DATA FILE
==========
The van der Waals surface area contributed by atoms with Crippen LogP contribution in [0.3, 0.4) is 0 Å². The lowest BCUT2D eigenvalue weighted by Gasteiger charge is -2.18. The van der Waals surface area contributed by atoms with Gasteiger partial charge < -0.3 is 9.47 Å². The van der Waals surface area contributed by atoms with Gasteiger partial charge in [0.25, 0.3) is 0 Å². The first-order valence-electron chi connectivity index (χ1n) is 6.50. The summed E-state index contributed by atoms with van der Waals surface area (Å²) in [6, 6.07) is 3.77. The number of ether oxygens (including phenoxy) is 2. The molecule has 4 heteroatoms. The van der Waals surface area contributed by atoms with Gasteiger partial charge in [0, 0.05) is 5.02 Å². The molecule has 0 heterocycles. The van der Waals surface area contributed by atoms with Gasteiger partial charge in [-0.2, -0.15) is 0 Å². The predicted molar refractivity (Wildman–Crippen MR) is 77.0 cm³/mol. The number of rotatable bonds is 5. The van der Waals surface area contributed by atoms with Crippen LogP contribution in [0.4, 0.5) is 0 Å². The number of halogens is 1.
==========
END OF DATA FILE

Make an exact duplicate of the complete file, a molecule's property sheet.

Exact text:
The van der Waals surface area contributed by atoms with Crippen LogP contribution in [0.3, 0.4) is 0 Å². The lowest BCUT2D eigenvalue weighted by Gasteiger charge is -2.18. The van der Waals surface area contributed by atoms with Gasteiger partial charge < -0.3 is 9.47 Å². The van der Waals surface area contributed by atoms with Gasteiger partial charge in [0.25, 0.3) is 0 Å². The first-order valence-electron chi connectivity index (χ1n) is 6.50. The summed E-state index contributed by atoms with van der Waals surface area (Å²) in [6, 6.07) is 3.77. The number of ether oxygens (including phenoxy) is 2. The molecule has 4 heteroatoms. The van der Waals surface area contributed by atoms with Gasteiger partial charge in [0, 0.05) is 5.02 Å². The molecule has 0 heterocycles. The van der Waals surface area contributed by atoms with Gasteiger partial charge in [-0.2, -0.15) is 0 Å². The predicted molar refractivity (Wildman–Crippen MR) is 77.0 cm³/mol. The number of rotatable bonds is 5. The van der Waals surface area contributed by atoms with Crippen LogP contribution in [0.4, 0.5) is 0 Å². The number of halogens is 1.